Search Results

Advanced Search

16 to 30 of 31 results

Sort by:

Filter by:


Article Types


Cows are more important

Adam Mars-Jones: ‘The Discomfort of Evening’, 24 September 2020

The Discomfort of Evening 
by Marieke Lucas Rijneveld, translated by Michele Hutchison.
Faber, 288 pp., £12.99, March, 978 0 571 34936 4
Show More
Show More
... a world of covert obscenity: ‘I took a slice of white bread from the basket and put it on my plate upside down so that it looked just like a pale toddler’s bum, even more convincing when partly spread with chocolate spread, which never failed to amuse me and my brothers, and ...

The Colossus of Maroussi

Iain Sinclair: In Athens, 27 May 2010

... were going to hunt dogs, Victoria Park wouldn’t be a bad place to start. Those dogs stayed with me when I left for Athens. I had seen film footage shot two years after the 2004 Games, of loping beasts, freelance canine caretakers patrolling the overgrown wilderness of the futurist sculpture park that once surrounded the Olympic complex out at ...

Blessed, Beastly Place

Douglas Dunn, 5 March 1981

Precipitous City 
by Trevor Royle.
Mainstream, 210 pp., £6.95, May 1980, 0 906391 09 1
Show More
RLS: A Life Study 
by Jenni Calder.
Hamish Hamilton, 362 pp., £9.95, June 1980, 0 241 10374 6
Show More
by J. MacDougall Hay.
Canongate, 450 pp., £4.95, November 1979, 0 903937 79 4
Show More
Scottish Satirical Verse 
edited by Edwin Morgan.
Carcanet, 236 pp., £6.95, June 1980, 0 85635 183 0
Show More
Collected Poems 
by Robert Garioch.
Carcanet, 208 pp., £3.95, July 1980, 0 85635 316 7
Show More
Show More
... observed, Boswell ‘was a man whom no one could respect, and whom few could help liking’. Mr Royle succeeds where most have failed, and I find that strange, for Boswell was, manifestly, an Edinburgh figure: born there, schooled there, a city advocate, Kames’s protégé. Francis Jeffrey, a boy in 1790, once helped carry the intoxicated Boswell to ...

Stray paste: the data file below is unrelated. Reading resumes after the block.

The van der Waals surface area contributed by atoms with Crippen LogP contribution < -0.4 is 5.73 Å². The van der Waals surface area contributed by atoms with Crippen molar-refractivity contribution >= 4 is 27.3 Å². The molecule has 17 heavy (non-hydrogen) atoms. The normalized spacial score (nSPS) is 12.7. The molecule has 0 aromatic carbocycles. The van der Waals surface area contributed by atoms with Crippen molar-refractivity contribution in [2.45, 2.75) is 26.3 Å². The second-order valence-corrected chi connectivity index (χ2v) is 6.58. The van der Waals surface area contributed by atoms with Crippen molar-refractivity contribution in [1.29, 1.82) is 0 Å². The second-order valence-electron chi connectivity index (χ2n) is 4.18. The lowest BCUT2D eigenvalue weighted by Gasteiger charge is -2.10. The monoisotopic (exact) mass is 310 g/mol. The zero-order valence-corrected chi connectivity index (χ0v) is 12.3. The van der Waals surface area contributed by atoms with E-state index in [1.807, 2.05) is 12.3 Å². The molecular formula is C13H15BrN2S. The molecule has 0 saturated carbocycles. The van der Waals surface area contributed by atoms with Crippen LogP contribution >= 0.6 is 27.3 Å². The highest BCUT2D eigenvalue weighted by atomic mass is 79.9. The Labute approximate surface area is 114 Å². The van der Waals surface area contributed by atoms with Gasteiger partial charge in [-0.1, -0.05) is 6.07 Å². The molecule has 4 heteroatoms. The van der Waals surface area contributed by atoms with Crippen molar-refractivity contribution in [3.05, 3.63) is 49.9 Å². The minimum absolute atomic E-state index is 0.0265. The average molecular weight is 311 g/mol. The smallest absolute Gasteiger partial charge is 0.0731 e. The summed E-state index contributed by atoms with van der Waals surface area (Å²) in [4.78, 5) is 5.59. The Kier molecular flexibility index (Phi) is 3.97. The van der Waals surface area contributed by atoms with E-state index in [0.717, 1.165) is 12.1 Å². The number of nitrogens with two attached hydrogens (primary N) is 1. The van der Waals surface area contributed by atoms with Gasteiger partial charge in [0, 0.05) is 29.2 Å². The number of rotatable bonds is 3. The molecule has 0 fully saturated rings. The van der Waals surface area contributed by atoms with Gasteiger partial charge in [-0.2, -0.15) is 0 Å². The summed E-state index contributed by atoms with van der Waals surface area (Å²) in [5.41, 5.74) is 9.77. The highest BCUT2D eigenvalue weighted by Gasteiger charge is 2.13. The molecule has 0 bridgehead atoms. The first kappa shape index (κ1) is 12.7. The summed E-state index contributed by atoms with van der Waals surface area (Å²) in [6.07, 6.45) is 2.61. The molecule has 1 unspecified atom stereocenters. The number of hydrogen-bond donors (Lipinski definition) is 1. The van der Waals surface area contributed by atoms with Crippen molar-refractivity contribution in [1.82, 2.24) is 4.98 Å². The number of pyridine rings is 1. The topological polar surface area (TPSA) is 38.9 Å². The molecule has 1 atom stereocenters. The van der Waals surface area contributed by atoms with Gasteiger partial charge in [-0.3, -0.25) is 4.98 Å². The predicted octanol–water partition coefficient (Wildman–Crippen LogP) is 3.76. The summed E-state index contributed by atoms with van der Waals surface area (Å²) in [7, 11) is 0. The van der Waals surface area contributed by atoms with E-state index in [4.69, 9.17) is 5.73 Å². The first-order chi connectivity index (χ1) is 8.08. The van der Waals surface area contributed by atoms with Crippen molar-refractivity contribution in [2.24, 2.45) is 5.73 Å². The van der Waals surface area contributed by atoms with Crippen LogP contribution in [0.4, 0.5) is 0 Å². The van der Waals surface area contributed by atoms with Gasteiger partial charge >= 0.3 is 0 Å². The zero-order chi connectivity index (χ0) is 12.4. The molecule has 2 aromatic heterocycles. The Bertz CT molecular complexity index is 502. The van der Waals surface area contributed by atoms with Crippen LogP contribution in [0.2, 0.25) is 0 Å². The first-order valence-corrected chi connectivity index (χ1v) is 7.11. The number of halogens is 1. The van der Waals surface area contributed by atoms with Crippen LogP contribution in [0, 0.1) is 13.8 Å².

England’s End

Peter Campbell, 7 June 1984

English Journey 
by J.B. Priestley.
Heinemann, 320 pp., £12.95, March 1984, 0 434 60371 6
Show More
English Journey, or The Road to Milton Keynes 
by Beryl Bainbridge.
Duckworth/BBC, 158 pp., £7.95, March 1984, 0 563 20299 8
Show More
Crisis and Conservation: Conflict in the British Countryside 
by Charlie Pye-Smith and Chris Rose.
Penguin, 213 pp., £3.95, March 1984, 0 14 022437 8
Show More
Invisible Country: A Journey through Scotland 
by James Campbell.
Weidenfeld, 164 pp., £8.95, April 1984, 0 297 78371 8
Show More
Literary Britain 
by Bill Brandt.
Victoria and Albert Museum in association with Hurtwood Press, 184 pp., £8.95, March 1984, 0 905209 66 4
Show More
Show More
... horrors he described have gone. Part of Bainbridge’s problem with the present is the past: All my parents’ bright days had ended before I was born. They faced backwards. In so doing they created within me so strong a nostalgia for time gone that I have never been able to appreciate the present or look to the ...

If I Turn and Run

Iain Sinclair: In Hoxton, 1 June 2000

by Bill Drummond.
Little, Brown, 361 pp., £12.99, March 2000, 0 316 85385 2
Show More
Crucify Me Again 
by Mark Manning.
Codex, 190 pp., £8.95, May 2000, 0 18 995814 6
Show More
Show More
... no-show show, the perfect way of emptying rooms and secret spaces, slaughterhouse cellars, former banks, the struck sets of the Industrial Revolution. This art is designed to repel browsers. The private view or first night piss-up is the event. The rooms are then too crowded to allow anyone near the exhibits. After that, the show has a posthumous, hangdog ...

A Car of One’s Own

Andrew O’Hagan: Chariots of Desire, 11 June 2009

... owned by Tata Motors of India, BMW owns Mini and Rolls-Royce, Volkswagen owns Bentley, while the MG is owned by Nanjing Automobile Group of China – which might be one of the things that explains a degree of loose wiring in the English nationalist brain. In any event, when it comes to cars, the country is secretly obsessed with its supposed manufacturing ...